February 4, 2021 at 12:36 pm

Harrington Elected to Coblentz Society Governing Board, Publishes in 4 Journals

Dr. Peter de B. Harrington, portrait in office

Dr. Peter de B. Harrington

Dr. Peter Harrington, Professor of  Chemistry & Biochemistry at Ohio University, was elected to the Governing Board of the Coblentz Society and will serve a four-year term.

The Coblentz Society was found in 1954 and its mission is to foster the understanding and application of vibrational spectroscopy. Harrington was described as a guru in the field of vibrational spectroscopy and a longtime stalwart of the Coblentz Society.

He also was invited lecturer for the 3rd Winter School of Chemometrics, where he gave two lectures on machine learning on Feb 1 and 2. Machine learning, also known as artificial intelligence, is currently disrupting technology and will impact all areas of society. Harrington has been working in this area for 40 years.

He also had several recent publications. Alessandra Paul, a chemistry master’s student in his lab, was the lead author on a review of Chemometric Studies of Metabolomics Using Chromatography-Mass Spectrometry that was published in the high impact journal Trends in Analytical Chemistry.

Together with Professor John Staser in Chemical Engineering, Harrington and colleagues published a Techno-economic Analysis for Integrating an Electrochemical Reactor into Lignocellulosic Biorefinery for Production of Industrial Chemicals and Hydrogen in Applied Biochemistry and Biotechnology. This project involves the conversion of biomass waste into useful chemicals. Hydrogen is an important energy source that can be captured and used to power the electrolysis.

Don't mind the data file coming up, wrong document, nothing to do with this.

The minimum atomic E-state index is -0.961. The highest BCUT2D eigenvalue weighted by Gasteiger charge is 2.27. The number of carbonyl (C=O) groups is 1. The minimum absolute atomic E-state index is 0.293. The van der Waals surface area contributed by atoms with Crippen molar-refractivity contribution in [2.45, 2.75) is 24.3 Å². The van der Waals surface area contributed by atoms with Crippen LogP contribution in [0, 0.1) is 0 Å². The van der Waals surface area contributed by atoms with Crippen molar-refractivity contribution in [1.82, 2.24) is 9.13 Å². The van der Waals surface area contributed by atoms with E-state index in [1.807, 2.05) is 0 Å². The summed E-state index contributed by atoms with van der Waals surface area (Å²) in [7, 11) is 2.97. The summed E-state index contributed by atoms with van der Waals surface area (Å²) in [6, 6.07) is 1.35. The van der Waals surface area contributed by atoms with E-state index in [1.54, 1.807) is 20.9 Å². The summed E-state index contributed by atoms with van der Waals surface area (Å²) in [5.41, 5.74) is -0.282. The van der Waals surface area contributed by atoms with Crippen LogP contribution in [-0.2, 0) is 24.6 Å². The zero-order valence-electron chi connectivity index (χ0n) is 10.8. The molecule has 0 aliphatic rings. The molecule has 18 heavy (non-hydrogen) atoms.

Post-doctoral researcher Jianghao Sun in Harrington’s lab was the lead author on a paper published in the Journal of Agriculture and Food Science. The paper is the Study on Human Urinary Metabolic Profiles After Consumption of Kale and Daikon Radish Using a High-resolution Mass Spectrometry-based Non-targeted and Targeted Metabolomic Approach. This study examined Brassica vegetables, which are one of the main sources of phenolics and glucosinolates in the human diet.  The secondary metabolites of these compounds are thought to provide some benefits to human health, so identification and profiling them is a significant contribution. Four of the metabolites were observed for the first time in human urine.

Harrington and colleagues at Zhengzhou University in China co-authored a paper developing a novel dopamine sensor.  This work, Electrostatic Repulsion Strategy for High Selective and Sensitive Detection of Dopamine in the Presence of Uric and Ascorbic Acid in the journal Talanta. This research developed a dopamine sensitive electrode that was unaffected by the presence of two common interfering compounds. This new system can be used for in vivo measurements of this important neurotransmitter without generating false-positive results.

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